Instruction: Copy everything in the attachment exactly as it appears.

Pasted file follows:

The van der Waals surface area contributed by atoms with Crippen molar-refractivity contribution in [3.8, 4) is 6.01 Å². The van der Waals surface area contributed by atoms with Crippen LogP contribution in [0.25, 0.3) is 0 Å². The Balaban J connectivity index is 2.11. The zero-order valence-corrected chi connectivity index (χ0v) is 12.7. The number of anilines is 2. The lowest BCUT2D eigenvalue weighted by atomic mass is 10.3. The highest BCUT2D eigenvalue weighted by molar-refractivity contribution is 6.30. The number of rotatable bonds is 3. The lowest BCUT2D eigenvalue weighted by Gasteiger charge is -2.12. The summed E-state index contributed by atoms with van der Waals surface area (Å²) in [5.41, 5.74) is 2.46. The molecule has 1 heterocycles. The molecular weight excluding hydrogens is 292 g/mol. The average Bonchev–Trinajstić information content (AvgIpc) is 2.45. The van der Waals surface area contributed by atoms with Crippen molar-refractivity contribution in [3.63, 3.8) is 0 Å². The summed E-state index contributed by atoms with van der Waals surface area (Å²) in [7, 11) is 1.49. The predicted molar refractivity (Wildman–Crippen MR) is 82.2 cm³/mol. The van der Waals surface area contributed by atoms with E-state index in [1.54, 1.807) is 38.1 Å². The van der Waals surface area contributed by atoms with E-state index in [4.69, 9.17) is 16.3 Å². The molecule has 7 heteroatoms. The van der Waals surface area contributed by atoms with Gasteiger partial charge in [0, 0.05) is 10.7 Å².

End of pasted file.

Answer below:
The van der Waals surface area contributed by atoms with Crippen molar-refractivity contribution in [3.8, 4) is 6.01 Å². The van der Waals surface area contributed by atoms with Crippen LogP contribution in [0.25, 0.3) is 0 Å². The Balaban J connectivity index is 2.11. The zero-order valence-corrected chi connectivity index (χ0v) is 12.7. The number of anilines is 2. The lowest BCUT2D eigenvalue weighted by atomic mass is 10.3. The highest BCUT2D eigenvalue weighted by molar-refractivity contribution is 6.30. The number of rotatable bonds is 3. The lowest BCUT2D eigenvalue weighted by Gasteiger charge is -2.12. The summed E-state index contributed by atoms with van der Waals surface area (Å²) in [5.41, 5.74) is 2.46. The molecule has 1 heterocycles. The molecular weight excluding hydrogens is 292 g/mol. The average Bonchev–Trinajstić information content (AvgIpc) is 2.45. The van der Waals surface area contributed by atoms with Crippen molar-refractivity contribution in [3.63, 3.8) is 0 Å². The summed E-state index contributed by atoms with van der Waals surface area (Å²) in [7, 11) is 1.49. The predicted molar refractivity (Wildman–Crippen MR) is 82.2 cm³/mol. The van der Waals surface area contributed by atoms with E-state index in [1.54, 1.807) is 38.1 Å². The van der Waals surface area contributed by atoms with E-state index in [4.69, 9.17) is 16.3 Å². The molecule has 7 heteroatoms. The van der Waals surface area contributed by atoms with Gasteiger partial charge in [0, 0.05) is 10.7 Å².